Birthdays are strange in the sense that as we get older, is seems like we have so many so often that they start to lose their luster.
No longer do they represent a special day where people lavish us with gifts for something over which we never had any control — being born. Instead, they represent aging. Deterioration. They turn from something to celebrate into something to dread.
If you’ve been reading this blog for a while, you already know that I have a soft spot in my heart for people who break convention.
For people who say, “I don’t care what the sheeple want — I want what I want, and if it means that the so-called Rule Makers of the Universe — the Simon Cowells and the Joan Rivers and all of the popular girls in all of the high schools in all of the land — point their snide noses in my direction, then I must be doing something right.”
See, in this world, there are good rules, and there are bad rules.
Good rules, like having to wear seat belts in moving vehicles to we don’t pose a danger to ourselves or others by becoming flailing, rubbery, projectile objects during the event of a collision, help protect us from our own laziness and stupidity.
Bad rules, however, like those that tell us we can’t drink at baby showers and we can’t wear a black shirt with brown boots, only exist because someone who was once the slightest bit influential (and is now likely dead, in rehab, or no longer relevant) once said it out loud.
And puh-leez. Black and brown go with anything. So why wouldn’t they go with each other?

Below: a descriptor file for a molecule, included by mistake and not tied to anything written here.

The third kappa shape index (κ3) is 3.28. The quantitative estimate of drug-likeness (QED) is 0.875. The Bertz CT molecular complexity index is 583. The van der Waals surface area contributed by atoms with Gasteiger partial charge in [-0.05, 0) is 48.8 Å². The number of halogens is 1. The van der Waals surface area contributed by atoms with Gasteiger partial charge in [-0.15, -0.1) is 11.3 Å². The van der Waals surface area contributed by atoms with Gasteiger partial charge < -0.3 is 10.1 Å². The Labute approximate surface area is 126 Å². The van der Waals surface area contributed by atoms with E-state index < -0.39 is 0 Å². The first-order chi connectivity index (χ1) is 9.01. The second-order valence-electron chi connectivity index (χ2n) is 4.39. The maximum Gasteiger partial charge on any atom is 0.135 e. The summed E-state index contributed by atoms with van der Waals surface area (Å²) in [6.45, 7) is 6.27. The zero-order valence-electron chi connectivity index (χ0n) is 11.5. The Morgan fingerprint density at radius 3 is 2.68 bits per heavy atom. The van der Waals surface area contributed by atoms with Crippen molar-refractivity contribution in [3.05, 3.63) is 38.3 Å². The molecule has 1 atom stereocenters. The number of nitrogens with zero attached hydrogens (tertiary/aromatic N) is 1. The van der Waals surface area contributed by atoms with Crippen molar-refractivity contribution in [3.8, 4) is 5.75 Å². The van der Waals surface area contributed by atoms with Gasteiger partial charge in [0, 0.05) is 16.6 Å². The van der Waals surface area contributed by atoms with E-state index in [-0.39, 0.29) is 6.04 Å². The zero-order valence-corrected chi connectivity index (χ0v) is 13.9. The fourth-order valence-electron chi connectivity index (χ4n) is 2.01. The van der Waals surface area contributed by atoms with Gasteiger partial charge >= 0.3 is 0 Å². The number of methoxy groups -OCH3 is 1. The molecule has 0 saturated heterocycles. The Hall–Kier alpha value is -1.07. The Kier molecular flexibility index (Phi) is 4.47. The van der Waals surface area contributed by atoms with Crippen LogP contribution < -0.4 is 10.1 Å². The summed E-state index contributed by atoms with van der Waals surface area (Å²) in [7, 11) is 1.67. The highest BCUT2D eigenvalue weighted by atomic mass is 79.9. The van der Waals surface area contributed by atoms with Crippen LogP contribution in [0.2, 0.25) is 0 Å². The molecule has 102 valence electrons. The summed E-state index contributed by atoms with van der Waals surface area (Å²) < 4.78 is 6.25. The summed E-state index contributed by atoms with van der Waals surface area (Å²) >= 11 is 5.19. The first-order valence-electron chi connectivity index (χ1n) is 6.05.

Imagine my excitement when I received an invitation — nay, an order, from the Queen of Hearts herself, to follow the White Rabbit to a “simply mad” tea party wedding, where all of the guests would be wearing vintage inspired clothing and hats.
It was going to be like make-believe for grown ups.
I mean, c’mon. You wouldn’t have to twist my arm to get me to jump down that rabbit hole.
Or any rabbit hole, now that I think about it.
Except maybe a real one.
Hop on in:
The details were out of this world.
I was there, too. Showing off my mad croquet skills.
This is me. Winning.
I’m pretty sure they didn’t have cell phones in Wonderland, people.
Yep. That one’s mine.
This part was way cool. The DJ played music from Tim Burton’s Alice in Wonderland, and the bride’s parents came out as the King and Queen of Hearts.
Makeup change! She even got her groom to wear the hat for 30 seconds. Thirty seconds of AWESOME.
Like photographing Grace Kelly on set.
This “bouquet” must have weighed 35 pounds. It was incredible.
There were only 35-or-so guests at this Alice in Wonderland theme wedding, and each one played along, which really made it magical.
Most people scoffed when the bride told them her plans.